A side effect of tracking all this down was that I started to look at the code in perl.c that handles the parsing of the command line options and the initialisation they trigger, along with the the handling of the "script file name", the "-e" option and the default to STDIN. Some of the cleanup has been committed to blead and will be in 5.16.0. Other parts are in the branches nicholas/RT37033-followup and smoke-me/kick-FAKE_BIT_BUCKET However it remains a work in progress - right now perl needs to open /dev/null as part of -e handling, because of assumptions in the parser. However, I think I can see roughly how to make a small change to the source filter code that would permit -e to avoid needing to open any file handle.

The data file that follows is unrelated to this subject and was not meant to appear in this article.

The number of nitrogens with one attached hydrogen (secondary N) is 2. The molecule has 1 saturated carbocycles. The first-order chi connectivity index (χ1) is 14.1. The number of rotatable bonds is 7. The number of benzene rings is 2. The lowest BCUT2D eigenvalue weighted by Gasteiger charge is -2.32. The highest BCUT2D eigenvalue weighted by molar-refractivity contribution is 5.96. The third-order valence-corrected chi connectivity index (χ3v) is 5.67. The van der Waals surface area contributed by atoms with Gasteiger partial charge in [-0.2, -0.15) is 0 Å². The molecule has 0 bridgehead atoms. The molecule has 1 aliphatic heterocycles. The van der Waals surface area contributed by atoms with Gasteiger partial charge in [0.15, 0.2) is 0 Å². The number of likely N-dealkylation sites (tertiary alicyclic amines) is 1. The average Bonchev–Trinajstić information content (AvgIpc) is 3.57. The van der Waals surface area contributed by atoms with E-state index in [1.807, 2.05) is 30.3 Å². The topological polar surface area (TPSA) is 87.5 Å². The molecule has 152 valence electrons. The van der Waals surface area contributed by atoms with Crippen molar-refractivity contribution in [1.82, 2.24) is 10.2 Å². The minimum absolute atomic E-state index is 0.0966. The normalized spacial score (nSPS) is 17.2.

installhtml also forced it way onto my plate again in February. This was mysteriously passing its tests on George Greer's Win32 setup that smokes "smoke-me" branches, and yet failing one test on George Greer's Win32 setup that smokes blead. Same operating system, same code, same everything, so why isn't it the same result? After quite a lot of head scratching, code chasing (you are in a twisty maze of abstraction layers, all alike), it turns out that the problem is that on one VM, the smoker is configured to smoke at a pathname D:\path\to\smoker and on the other VM its configured to smoke at d:\path\to\smoker. That difference is *almost* irrelevant, because filenames on Win32 are* case preserving, case insensitive, and most things aren't concerned with which name a file has, merely whether they can open (or delete) it.